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Written expression disorder; Specific learning disorder with impairment in written expression


Dysgraphia is a childhood learning disorder that involves poor writing skills. It is also called disorder of written expression.



Dysgraphia is as common as other learning disorders.

A child can have dysgraphia only or with other learning disabilities, such as:

  • Developmental coordination disorder (includes poor handwriting)
  • Expressive language disorder
  • Reading disorder
  • Attention deficit hyperactivity disorder (ADHD)




Symptoms may include:

  • Errors in grammar and punctuation
  • Poor handwriting
  • Poor spelling
  • Poorly organized writing
  • The need to say words aloud when writing


Exams and Tests


Other causes of learning disabilities must be ruled out before the diagnosis can be confirmed.




Special (remedial) education is the best approach to this disorder.


Outlook (Prognosis)


The degree of recovery depends on the severity of the disorder. Improvement is often seen after treatment.


Possible Complications


Complications that may occur include:

  • Learning problems
  • Low self-esteem
  • Problems with socializing


When to Contact a Medical Professional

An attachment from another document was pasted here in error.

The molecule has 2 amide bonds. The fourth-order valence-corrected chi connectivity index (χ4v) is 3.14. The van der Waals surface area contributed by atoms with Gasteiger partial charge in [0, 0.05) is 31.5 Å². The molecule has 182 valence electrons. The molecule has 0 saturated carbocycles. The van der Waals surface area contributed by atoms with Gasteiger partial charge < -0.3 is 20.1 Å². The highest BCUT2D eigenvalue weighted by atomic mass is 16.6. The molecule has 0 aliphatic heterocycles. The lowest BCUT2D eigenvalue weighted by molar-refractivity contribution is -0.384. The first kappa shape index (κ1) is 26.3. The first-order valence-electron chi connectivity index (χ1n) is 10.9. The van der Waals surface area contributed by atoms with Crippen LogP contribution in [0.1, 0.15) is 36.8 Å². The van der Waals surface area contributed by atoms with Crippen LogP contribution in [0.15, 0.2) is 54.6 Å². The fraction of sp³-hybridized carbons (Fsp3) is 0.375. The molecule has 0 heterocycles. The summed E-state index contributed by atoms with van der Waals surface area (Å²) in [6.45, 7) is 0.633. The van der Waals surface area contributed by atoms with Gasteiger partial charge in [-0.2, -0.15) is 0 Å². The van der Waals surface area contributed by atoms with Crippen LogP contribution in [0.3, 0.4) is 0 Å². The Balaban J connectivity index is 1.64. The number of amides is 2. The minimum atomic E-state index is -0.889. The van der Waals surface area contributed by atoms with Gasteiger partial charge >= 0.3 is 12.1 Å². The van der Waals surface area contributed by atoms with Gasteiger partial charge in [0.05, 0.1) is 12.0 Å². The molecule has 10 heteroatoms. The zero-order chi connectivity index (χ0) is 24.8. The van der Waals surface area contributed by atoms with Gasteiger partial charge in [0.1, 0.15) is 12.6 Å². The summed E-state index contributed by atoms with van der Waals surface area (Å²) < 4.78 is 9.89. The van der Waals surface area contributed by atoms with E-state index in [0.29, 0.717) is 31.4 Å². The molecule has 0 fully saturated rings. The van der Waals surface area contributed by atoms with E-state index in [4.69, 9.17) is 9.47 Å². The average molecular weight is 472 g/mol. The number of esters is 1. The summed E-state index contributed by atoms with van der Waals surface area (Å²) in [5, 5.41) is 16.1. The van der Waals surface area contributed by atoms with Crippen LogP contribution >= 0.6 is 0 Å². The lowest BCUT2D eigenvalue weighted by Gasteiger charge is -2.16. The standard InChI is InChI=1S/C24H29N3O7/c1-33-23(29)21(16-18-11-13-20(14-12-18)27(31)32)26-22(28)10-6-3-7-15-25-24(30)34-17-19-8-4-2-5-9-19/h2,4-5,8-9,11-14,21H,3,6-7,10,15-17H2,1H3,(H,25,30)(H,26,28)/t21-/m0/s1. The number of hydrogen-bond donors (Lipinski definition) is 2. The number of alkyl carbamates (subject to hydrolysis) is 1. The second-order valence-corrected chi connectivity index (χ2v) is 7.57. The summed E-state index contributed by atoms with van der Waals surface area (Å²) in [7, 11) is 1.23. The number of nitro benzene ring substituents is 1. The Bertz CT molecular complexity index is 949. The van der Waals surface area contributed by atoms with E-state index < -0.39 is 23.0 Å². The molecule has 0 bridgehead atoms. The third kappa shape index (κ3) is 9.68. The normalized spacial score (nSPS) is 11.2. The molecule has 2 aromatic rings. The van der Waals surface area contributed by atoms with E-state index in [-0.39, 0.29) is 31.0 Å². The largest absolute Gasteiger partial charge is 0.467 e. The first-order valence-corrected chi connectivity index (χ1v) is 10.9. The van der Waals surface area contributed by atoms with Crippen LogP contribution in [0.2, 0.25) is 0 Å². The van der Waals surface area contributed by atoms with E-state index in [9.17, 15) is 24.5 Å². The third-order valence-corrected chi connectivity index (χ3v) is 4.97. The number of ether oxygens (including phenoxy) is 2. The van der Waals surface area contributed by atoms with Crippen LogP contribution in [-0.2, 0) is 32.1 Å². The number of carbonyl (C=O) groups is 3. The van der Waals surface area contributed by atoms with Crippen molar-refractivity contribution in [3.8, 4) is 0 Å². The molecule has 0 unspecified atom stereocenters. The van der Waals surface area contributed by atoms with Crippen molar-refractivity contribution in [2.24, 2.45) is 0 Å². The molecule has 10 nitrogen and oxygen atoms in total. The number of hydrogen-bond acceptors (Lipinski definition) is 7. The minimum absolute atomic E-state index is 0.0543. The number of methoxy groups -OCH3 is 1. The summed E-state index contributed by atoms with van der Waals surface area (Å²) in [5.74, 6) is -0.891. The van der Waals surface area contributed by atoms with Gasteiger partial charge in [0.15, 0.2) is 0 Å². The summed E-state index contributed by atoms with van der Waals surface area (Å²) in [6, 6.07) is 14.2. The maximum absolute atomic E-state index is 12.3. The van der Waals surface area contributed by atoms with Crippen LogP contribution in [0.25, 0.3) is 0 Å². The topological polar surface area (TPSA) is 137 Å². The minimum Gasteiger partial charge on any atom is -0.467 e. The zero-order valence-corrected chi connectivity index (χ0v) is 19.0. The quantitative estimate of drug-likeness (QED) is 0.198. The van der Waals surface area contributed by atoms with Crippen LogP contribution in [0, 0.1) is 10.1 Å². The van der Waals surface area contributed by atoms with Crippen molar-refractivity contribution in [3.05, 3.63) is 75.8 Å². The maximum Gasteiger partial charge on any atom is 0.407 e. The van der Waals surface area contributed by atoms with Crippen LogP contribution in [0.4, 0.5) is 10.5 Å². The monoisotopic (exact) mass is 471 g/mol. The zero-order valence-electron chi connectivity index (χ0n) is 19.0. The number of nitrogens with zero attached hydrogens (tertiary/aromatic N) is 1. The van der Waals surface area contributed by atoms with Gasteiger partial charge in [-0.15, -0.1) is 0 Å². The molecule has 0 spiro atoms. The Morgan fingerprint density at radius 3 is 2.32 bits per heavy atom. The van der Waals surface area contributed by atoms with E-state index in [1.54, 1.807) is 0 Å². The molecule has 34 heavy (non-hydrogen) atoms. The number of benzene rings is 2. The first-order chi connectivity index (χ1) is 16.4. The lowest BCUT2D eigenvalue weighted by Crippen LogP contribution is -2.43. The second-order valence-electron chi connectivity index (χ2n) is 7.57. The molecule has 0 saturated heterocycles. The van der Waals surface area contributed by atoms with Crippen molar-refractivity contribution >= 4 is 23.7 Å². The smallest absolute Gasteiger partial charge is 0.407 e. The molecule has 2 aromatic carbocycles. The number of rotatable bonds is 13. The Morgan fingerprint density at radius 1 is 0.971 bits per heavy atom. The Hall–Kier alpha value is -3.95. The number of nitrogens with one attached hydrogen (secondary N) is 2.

Parents who are concerned about their child's writing ability should have their child tested by educational professionals.




Learning disorders often run in families. Affected or potentially affected families should make every effort to recognize problems early. Intervention can begin as early as preschool or kindergarten.




Grajo LC, Guzman J, Szklut SE, Philibert DB. Learning disabilities and developmental coordination disorder. In: Lazaro RT, Rienna-Guerra SG, Quiben MU, eds. Umphred's Neurological Rehabilitation. 7th ed. St Louis, MO: Elsevier; 2020:chap 12.

Kelly DP, Natale MJ. Neurodevelopmental and executive function and dysfunction. In: Kliegman RM, St. Geme JW, Blum NJ, Shah SS, Tasker RC, Wilson KM, eds. Nelson Textbook of Pediatrics. 21st ed. Philadelphia, PA: Elsevier; 2020:chap 48.

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        Review Date: 10/31/2022

        Reviewed By: Neil K. Kaneshiro, MD, MHA, Clinical Professor of Pediatrics, University of Washington School of Medicine, Seattle, WA. Also reviewed by David C. Dugdale, MD, Medical Director, Brenda Conaway, Editorial Director, and the A.D.A.M. Editorial team.

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